The First Council of Nicaea has some weird stories moving around it. The most common one being that during the time of this Council they mucked about with the books of the Bible, adding things, editing things and generally moving things around as they please. I was intrigued by this idea of man manipulating faith, and decided to hit the books.

The first thing I did was find English translations of historical writings dating from the period of the Council. You can find them on this page (scroll down until you reach the Historia Ecclesia). I found that lots of cool people were around that time, writing about the Council. Like Socrates, for example. I found that all the writings went along with the letter that the Council wrote when they first began the meeting.

Here’s what they did at the Council: they set up a lot of rules (my favorites have to do with castrated priests and standing while praying), set up Easter and kick this guy Arius out of the Church.

Arius and his followers, the Arians, believed that Yeshua (Jesus) wasn’t with God in the beginning. He was just born and was pretty dang cool, maybe a bit cool than the other prophets, and that’s it. This idea didn’t swing with the Church, to say the least, and he was found a heretic.

The first mention of any changes being made comes from a preface in the Book of Judith inside of Jerome’s Latin Bible. The interesting point is, Jerome didn’t write his Latin Bible until years after the Council, and wasn’t even present.

So, where does this rumor come from?

Well, six years after the First Council of Nicaea, Constantine ordered fifty Bibles to be drawn up for the use of the Churches. He wanted this Bible to please both the Pagans and the Christians, perhaps hoping to unite the people of his kingdom. For this task he called upon Eusebius.

Eusebius was a fan of this guy called Origen who believed in the truthfulness of the Apocrypha. He used Origen’s letters and commentaries to help him put together the fifty Bibles. Two of these Bibles survive today, the Codex Vaticinus and the Codex Sinaius. They both use the Apocrypha as part of the whole and have some verses and chapters omitted.

Perhaps this is where the rumor starts? Perhaps where people begin to question the fullness of the Bible? Really, we’ll never know for certain. Far too much information has been lost. If you are interested in what I believe, then I believe that God is perfectly capable of making it so the books he wants us to read available. I think that, at the moment, the Apocrypha are wonderful accompaniment pieces to the Bible, and bring more meaning to other texts. Are the God-inspired, though? I don’t know.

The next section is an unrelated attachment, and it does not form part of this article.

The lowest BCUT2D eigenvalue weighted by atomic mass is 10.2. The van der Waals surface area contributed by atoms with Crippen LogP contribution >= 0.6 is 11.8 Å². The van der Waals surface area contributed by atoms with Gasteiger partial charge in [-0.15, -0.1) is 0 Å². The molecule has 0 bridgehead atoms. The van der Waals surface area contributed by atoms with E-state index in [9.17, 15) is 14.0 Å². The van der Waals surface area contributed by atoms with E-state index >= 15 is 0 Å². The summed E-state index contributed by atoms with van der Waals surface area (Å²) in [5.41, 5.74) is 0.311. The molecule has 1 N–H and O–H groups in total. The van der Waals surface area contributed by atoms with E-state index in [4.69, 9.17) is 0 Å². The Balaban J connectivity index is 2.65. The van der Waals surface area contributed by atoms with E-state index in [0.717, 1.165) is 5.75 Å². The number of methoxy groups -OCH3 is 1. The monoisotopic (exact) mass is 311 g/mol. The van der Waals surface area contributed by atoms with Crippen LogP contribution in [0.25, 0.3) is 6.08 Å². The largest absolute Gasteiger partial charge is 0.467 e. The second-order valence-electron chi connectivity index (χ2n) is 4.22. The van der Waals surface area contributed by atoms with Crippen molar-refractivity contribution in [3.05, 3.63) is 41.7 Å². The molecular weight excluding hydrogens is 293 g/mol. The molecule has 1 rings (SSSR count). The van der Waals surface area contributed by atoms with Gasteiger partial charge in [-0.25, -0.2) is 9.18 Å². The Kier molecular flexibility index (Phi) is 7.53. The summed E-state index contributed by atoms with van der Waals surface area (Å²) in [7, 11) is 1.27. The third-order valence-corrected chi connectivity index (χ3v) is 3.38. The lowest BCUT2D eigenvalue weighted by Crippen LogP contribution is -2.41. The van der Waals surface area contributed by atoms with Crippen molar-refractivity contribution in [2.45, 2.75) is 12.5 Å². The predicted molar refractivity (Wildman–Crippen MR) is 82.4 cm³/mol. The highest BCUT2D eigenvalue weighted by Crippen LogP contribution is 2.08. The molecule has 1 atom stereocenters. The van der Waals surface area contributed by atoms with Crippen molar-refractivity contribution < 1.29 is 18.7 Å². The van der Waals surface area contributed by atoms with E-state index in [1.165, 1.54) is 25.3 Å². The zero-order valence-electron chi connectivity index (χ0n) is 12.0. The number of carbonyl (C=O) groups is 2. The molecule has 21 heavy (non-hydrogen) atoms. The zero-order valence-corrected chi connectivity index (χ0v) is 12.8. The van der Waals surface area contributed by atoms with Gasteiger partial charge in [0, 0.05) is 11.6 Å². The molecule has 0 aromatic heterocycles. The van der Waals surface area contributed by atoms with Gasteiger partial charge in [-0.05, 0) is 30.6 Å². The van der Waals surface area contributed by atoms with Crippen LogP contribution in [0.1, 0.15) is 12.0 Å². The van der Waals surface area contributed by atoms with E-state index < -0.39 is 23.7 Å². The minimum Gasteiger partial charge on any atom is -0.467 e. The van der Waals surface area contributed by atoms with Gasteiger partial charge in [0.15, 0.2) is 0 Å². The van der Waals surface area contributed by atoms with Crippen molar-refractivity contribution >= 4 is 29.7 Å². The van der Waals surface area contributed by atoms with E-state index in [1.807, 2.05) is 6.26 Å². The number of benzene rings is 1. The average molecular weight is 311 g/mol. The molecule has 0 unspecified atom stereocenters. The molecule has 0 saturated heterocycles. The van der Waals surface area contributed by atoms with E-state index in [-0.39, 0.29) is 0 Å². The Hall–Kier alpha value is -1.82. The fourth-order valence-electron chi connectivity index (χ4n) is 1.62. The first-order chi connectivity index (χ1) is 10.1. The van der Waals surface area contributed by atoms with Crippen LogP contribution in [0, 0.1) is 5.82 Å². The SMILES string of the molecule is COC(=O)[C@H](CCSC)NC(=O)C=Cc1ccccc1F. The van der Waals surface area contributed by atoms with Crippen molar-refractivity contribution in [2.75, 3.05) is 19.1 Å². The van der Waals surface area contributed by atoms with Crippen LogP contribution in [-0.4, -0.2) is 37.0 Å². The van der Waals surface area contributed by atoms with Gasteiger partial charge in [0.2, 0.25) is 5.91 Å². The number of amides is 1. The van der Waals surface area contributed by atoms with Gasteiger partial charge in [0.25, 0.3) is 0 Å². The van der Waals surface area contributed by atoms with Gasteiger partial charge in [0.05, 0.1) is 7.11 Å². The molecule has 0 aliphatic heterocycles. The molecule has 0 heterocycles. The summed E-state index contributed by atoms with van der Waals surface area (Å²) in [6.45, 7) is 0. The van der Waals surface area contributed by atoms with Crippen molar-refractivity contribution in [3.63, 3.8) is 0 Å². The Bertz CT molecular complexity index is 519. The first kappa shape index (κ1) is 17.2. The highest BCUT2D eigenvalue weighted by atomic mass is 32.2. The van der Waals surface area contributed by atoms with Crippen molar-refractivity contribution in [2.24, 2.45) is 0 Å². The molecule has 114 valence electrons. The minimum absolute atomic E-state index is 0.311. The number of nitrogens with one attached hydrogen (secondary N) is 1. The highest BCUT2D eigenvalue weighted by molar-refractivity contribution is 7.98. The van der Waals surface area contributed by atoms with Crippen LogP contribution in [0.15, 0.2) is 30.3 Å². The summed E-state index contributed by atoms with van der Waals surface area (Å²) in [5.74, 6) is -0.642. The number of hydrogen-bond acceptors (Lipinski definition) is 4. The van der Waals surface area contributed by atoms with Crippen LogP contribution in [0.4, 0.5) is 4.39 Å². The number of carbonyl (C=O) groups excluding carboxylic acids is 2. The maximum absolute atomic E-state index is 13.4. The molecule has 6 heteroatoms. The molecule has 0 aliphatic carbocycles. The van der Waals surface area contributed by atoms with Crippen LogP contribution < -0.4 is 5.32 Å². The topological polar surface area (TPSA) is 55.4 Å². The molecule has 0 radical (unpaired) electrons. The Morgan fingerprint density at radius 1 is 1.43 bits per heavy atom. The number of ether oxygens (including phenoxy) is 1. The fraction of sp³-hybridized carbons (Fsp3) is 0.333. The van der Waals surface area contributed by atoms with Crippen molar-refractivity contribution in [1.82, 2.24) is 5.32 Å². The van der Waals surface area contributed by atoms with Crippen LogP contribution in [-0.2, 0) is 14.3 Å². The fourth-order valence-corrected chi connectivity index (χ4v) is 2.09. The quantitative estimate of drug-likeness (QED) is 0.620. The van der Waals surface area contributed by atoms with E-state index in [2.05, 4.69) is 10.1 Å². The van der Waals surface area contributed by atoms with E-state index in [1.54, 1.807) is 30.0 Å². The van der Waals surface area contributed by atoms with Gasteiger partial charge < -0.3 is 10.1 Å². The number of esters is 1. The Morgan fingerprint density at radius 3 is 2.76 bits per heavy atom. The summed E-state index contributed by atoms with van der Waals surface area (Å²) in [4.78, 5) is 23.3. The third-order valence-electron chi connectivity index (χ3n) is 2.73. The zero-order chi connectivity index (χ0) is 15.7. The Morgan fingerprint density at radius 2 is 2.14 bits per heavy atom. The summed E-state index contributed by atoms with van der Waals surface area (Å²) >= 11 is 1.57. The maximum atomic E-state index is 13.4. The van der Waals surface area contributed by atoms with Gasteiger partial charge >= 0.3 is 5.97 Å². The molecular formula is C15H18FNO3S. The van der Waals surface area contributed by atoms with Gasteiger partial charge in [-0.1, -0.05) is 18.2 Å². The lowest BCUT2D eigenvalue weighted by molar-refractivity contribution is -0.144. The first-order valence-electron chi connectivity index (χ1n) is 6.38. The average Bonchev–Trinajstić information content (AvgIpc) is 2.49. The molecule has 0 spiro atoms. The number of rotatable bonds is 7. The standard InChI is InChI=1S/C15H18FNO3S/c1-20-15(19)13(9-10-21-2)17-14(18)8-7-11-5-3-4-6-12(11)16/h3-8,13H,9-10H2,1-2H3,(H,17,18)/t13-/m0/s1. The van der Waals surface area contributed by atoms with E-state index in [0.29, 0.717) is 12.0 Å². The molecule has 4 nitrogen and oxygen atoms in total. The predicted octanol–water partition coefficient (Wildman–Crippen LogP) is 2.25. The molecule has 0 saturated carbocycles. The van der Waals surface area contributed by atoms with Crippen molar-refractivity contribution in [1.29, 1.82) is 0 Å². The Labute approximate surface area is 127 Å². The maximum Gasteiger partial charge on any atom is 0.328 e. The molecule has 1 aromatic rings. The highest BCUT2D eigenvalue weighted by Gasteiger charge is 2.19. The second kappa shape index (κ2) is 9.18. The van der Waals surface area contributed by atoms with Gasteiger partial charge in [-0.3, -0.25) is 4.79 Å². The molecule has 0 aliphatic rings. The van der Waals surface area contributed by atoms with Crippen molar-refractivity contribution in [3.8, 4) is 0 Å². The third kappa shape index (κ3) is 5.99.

Whether you believe the Apocrypha to be God-inspired or not I don’t think matters terribly, because all of us are trying to reach the same goal of living a Christ-like life.

Wednesday, April 22, 2009

A Little Wisdom from "Get Smart"

(while they watch an atom bomb explode)

99: Oh, Max! what a terrible weapon of destruction.

Max: Yes. Y'know, France, Russia and Cuba all have those weapons. We should demand they get rid of them!

99: What if they refuse?

Max: Then we'll have to blast them! Its the only way to keep peace.

I thought it was amusingly ironic given the circumstances of today.

Tuesday, April 21, 2009

Mr. Smith Goes to Washington

I love Mr. Smith Goes to Washington.

I've watched this film more times than I can count and I never stop loving it. It's Jimmy Stewart's acting (which isn't really acting at all because you could tell me he was Jeff Smith and I'd believe you); it's Jean Arthur's Sanders being so damn vulnerable and touch all at once.


The only trouble with this film is it gets me excited, it gets me riled and it always leave me with lofty expectations of the American government. I always end up standing while watching it, or pacing the living room, like some deranged person. I get angry about the awful, underhanded people and get restless towards the end, with the filibuster. And when the movie ends on their happy note, my hopes are dashed because we can never have anything like that as long as man governs, because man is a creature of greed.

I guess, in the end, I am most bothered by the fact that nothing quite works this way in the real world. With the happy endings and politicians admitting the error of their ways. If I thought I could do a good job, I would try to be the real world [female] Jefferson Smith. I can't be clever enough, though, or neutral enough, and no one will ever be that good.

It's a crying shame.

Where are the Jefferson Smiths of this world?

An Introduction Before The Meaty Stuff

So, blogosphere, I've began a blog. And, yes, I know it's so very 2002, but no matter. I'm an opinionated person who lives under a rock and needs some place to vent. So, let's get one with it:

I am Ani Lark Morn. I like:

girls in white dresses with red satin sashes
art that isn't modern
henna designs
writing, writing, writing

animals, mostly the cuddly variety
the ocean

summer sports
Jim Croce
The Beatles
vintage fashion
Katherine Hepburn
Cary Grant

bright colors
old Polaroids
my mediocre vinyl collection
the smell of sandalwood
hot tea
Mary Pickford films
Nickolodeon shows
that part of concerts where everyone pull out their cell phones
and being content.